Nigeria is where the Procurement Act is hardly followed: no public information is available on how these infrastructure projects were conceived and what appraisal process they went through, other than Presidential and Federal Executive Council’s approvals. There are no architectural or structural drawings for interested members of the public to view. The loan conditions with China are not transparent. The future of this Country is in grave danger and further loans from China should be discontinued.

You once said that there is an economic justification to allow Nigerians in Diaspora to vote. Can you explain this?

It is critical that Nigerians should be allowed to vote anywhere they may live in the world. Voting is a powerful weapon to ensure that the right leadership is put in place to help develop the Country. In Countries like the USA, there are provisions for American citizens to vote from anywhere during elections. The almost 30 Million Nigerians in the Diaspora contribute a lot to the economy of the nation through financial inflow and they should be allowed a strong voice through the voting process from the Country where they live. Sometimes some of these Nigerians have had to incur huge travel costs and dedicate time commuting to and fro in a bid to exercise their franchise at each electioneering period. This is a shame and must stop. While we understand that the process to enable Nigerians in the Diaspora to vote is an uphill task, it is a serious matter that is practicable and achievable.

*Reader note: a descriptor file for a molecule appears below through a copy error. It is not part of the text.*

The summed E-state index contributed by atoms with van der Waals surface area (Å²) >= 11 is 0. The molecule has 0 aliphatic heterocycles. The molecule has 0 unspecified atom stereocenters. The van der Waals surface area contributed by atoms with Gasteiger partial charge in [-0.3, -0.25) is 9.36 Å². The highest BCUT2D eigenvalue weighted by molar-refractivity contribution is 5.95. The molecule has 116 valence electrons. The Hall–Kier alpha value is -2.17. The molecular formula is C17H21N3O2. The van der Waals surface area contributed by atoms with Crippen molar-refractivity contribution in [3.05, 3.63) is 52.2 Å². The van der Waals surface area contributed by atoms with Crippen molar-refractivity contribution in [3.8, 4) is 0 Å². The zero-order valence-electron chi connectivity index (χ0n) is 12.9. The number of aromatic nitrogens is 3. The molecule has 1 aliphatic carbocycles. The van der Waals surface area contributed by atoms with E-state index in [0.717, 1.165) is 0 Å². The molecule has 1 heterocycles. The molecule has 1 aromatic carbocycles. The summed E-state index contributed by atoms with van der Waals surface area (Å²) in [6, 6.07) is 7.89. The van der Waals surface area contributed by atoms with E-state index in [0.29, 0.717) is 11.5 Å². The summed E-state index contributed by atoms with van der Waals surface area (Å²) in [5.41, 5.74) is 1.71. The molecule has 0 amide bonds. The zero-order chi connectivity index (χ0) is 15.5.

That is why we are calling for the adoption of electronic voting.
This will ensure that election results are sent directly from the polling units to the server where wards and INEC headquarters in Abuja can see it. This will also make voting more convenient and accessible to Nigerian citizens. Electronic Voting Mechanism (EVM) will ensure a fraud free election and will also speed up the processing of the results. The vote buying, political thuggery and intimation experience in some states in the last elections did not make a proud nation. EVM will mitigate some of those societal ills and politicians who refuse to serve people can be removed at will without knowing who voted them out. Generally, it will bring credibility to Nigerian Electoral system.